A team of researchers examined data on 148,575 women with dense breasts screened between 2008 and 2010, according to lead author Dr. Jean Seely, a professor of radiology at the University of Ottawa in Ottawa in Ontario, Canada. Seely is also president of the Canadian Society of Breast Imaging.
The team found a total of 288 invasive interval breast cancers -- defined as breast cancers detected during the interval after a normal screening mammogram and before the next screen is due. The group then analyzed the data in the following two ways:
- By programs that set screening intervals based on routine policy, with women with dense breasts getting annual screening.
- By programs that offered biennial screening intervals for all women, but radiologists could override local policy and order annual screening for women with dense breasts.
Programs that offered annual screening for women with dense breasts resulted in a lower interval cancer rate (ICR) compared with those that offered biennial screening, a result that was statistically significant. Programs that offered screening based on radiologist recommendation saw an even bigger difference, but the difference was not statistically significant.
|Interval breast cancers by mammography screening interval
|Interval breast cancer rate for programs based on routine policy
||0.89 cancers/1,000 women
||1.45 cancers/1,000 women
||p = 0.0016
|Interval breast cancer rate for programs offering screening on radiologist recommendation
||0.93 cancers/1,000 women
||1.7 cancers per 1,000 women
||p = 0.0605
Seely and colleagues also found that in screening programs where radiologists' screening recommendations were able to be analyzed, a total of 76,103 women were screened, with 87 interval cancers detected.
The data was sourced from the Canadian Breast Cancer Screening Database, which is operated and maintained by the Public Health Agency of Canada on behalf of the Canadian Breast Cancer Screening Network, Seely noted.
"The dense breast tissue masks the cancer. It can be masked on all mammograms," Seely said in an interview with AuntMinnie.com. "If we do more regular screening, we are likely to pick up a tumor on an annual screen, rather than wait two years."
Seely pointed out that more than half of the mammograms in the sample (57%) were performed with film, which is no longer used, as all mammograms in Canada are currently performed with digital mammography.
"It [mammography] has definitely improved and that [digital mammography] would improve the breast cancer detection rate," Seely said, citing research suggesting that digital mammography improves cancer detection by 20% in women with dense breasts.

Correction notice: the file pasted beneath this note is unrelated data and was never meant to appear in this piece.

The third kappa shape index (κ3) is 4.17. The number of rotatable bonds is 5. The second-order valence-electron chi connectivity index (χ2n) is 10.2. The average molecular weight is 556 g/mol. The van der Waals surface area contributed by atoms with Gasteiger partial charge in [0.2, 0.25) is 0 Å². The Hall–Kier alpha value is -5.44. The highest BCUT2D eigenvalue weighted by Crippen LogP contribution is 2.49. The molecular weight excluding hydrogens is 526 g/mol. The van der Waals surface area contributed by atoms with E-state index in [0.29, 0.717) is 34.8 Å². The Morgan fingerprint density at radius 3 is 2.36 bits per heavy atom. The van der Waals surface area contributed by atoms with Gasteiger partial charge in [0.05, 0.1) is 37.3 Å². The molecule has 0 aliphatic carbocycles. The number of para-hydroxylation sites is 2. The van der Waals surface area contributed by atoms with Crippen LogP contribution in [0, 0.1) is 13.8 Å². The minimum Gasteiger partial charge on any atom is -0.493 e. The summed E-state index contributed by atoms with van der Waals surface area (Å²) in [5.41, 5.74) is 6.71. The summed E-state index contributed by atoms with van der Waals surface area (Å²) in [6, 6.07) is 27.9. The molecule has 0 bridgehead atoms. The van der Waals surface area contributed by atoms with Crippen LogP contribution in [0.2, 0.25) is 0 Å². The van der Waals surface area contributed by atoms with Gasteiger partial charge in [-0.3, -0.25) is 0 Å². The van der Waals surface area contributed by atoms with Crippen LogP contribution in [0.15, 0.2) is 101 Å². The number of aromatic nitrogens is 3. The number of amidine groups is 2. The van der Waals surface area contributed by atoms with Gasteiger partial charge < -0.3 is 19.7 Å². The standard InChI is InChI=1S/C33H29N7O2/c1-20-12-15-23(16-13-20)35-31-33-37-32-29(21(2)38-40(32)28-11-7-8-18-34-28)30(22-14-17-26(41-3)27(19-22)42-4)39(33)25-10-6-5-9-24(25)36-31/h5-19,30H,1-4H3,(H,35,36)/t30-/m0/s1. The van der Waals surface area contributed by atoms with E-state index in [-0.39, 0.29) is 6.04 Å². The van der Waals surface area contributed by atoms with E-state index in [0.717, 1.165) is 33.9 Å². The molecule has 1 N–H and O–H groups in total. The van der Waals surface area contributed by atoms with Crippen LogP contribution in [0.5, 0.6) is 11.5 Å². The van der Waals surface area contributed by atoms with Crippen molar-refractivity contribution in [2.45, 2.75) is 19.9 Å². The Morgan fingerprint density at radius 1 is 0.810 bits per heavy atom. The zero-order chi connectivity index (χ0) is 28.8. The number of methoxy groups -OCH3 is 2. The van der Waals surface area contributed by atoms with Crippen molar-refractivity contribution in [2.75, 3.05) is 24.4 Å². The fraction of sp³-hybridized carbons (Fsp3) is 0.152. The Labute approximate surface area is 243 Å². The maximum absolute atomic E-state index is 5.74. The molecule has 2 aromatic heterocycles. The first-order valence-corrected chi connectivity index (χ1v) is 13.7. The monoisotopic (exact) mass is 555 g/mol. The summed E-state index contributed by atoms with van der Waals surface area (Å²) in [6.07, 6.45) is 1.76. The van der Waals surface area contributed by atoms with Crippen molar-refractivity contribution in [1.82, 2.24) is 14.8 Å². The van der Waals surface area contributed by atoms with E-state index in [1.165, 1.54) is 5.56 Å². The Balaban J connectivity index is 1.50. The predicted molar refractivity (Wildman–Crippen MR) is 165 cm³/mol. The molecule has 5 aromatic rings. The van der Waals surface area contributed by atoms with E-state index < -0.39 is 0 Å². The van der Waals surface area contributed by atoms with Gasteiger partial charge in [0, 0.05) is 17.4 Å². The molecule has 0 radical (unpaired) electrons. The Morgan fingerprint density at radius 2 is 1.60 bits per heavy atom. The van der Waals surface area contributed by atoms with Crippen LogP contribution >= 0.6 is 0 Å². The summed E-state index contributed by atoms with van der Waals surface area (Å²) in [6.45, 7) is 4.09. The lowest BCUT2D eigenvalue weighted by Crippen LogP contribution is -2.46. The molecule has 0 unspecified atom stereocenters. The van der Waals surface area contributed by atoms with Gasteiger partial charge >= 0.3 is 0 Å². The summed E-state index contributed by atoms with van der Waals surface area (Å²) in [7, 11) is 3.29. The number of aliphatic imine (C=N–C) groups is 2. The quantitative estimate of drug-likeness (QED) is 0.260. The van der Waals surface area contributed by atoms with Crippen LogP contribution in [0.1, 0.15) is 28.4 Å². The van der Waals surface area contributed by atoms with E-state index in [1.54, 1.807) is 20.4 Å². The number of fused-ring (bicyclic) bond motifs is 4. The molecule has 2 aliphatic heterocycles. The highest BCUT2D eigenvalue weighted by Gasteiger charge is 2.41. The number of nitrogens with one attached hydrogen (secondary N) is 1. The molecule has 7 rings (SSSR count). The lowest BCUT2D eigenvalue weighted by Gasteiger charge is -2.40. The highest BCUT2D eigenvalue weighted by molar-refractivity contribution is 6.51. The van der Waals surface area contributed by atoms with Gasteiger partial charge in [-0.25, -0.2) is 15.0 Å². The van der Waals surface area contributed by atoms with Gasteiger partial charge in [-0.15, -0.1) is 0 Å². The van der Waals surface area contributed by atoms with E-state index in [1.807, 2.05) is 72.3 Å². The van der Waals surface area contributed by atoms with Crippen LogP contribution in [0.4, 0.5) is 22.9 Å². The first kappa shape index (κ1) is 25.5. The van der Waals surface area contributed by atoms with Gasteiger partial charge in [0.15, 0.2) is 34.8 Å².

Still, flat-panel digital mammography was used in 22% of mammograms in the study, while computed radiography mammography was used in 21% of mammograms, suggesting these modalities also missed cancers, noted Dr. Seely.
The findings underline the need for annual screening for Canadian women who are categorized as BI-RADS D in their breast density, Seely said. In addition, there should be mandatory notification to Canadian women about their breast density if they are categorized as BI-RADS D, she believes.
"This is a huge impetus for breast dense notification in Canada," Seely said. "Women want to know if they have this risk factor. In the past, they may have been falsely reassured by a normal mammogram and go on to have a worse outcome for breast cancer than women with nondense breast tissue."
Specifically, women with breast density categorized as BI-RADS D have a much greater risk of breast cancer, poorer outcomes, and greater risk of mortality due to breast cancer compared with women who are not in the BI-RADS D category, Seely said.
A limitation of the study is that it did not capture data from all jurisdictions in Canada, according to Seely, focusing on Newfoundland and Labrador, Ontario, Quebec, Manitoba, and New Brunswick, as well as the Northwest Territories, which together represent about two-thirds of the country's population. Jurisdictions that were missing included Alberta, British Columbia, Nova Scotia, Prince Edward Island, Saskatchewan, and Yukon.
Supplemental screening, such as using ultrasound or MRI, may help reduce the rates of interval cancers in women with dense breasts, Seely noted, and it could be considered in the future in breast cancer screening programs in Canada.
"We know we need more than just mammography," Seely concluded.
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